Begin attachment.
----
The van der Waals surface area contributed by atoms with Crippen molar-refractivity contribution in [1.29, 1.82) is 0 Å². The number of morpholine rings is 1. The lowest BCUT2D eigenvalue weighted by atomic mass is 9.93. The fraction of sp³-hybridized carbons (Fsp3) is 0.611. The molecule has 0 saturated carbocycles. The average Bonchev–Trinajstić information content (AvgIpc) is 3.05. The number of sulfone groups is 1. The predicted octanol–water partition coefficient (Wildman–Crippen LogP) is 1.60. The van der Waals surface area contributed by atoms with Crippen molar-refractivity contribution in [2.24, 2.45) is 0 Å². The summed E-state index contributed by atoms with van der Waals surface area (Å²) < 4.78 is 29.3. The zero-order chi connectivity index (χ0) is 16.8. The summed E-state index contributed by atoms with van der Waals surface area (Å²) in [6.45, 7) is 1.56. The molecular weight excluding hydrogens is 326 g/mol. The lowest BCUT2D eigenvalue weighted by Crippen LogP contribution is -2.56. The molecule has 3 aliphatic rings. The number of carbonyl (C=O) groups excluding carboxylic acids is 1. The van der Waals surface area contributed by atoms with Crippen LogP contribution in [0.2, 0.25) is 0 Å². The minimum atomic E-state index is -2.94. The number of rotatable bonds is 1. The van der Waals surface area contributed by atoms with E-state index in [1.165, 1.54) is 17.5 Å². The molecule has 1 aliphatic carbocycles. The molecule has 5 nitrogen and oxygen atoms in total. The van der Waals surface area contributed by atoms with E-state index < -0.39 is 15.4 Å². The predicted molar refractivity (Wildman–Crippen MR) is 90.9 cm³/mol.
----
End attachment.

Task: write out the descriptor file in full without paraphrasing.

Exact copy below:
The van der Waals surface area contributed by atoms with Crippen molar-refractivity contribution in [1.29, 1.82) is 0 Å². The number of morpholine rings is 1. The lowest BCUT2D eigenvalue weighted by atomic mass is 9.93. The fraction of sp³-hybridized carbons (Fsp3) is 0.611. The molecule has 0 saturated carbocycles. The average Bonchev–Trinajstić information content (AvgIpc) is 3.05. The number of sulfone groups is 1. The predicted octanol–water partition coefficient (Wildman–Crippen LogP) is 1.60. The van der Waals surface area contributed by atoms with Crippen molar-refractivity contribution in [2.24, 2.45) is 0 Å². The summed E-state index contributed by atoms with van der Waals surface area (Å²) < 4.78 is 29.3. The zero-order chi connectivity index (χ0) is 16.8. The summed E-state index contributed by atoms with van der Waals surface area (Å²) in [6.45, 7) is 1.56. The molecular weight excluding hydrogens is 326 g/mol. The lowest BCUT2D eigenvalue weighted by Crippen LogP contribution is -2.56. The molecule has 3 aliphatic rings. The number of carbonyl (C=O) groups excluding carboxylic acids is 1. The van der Waals surface area contributed by atoms with Crippen LogP contribution in [0.2, 0.25) is 0 Å². The minimum atomic E-state index is -2.94. The number of rotatable bonds is 1. The van der Waals surface area contributed by atoms with E-state index in [1.165, 1.54) is 17.5 Å². The molecule has 1 aliphatic carbocycles. The molecule has 5 nitrogen and oxygen atoms in total. The van der Waals surface area contributed by atoms with E-state index < -0.39 is 15.4 Å². The predicted molar refractivity (Wildman–Crippen MR) is 90.9 cm³/mol.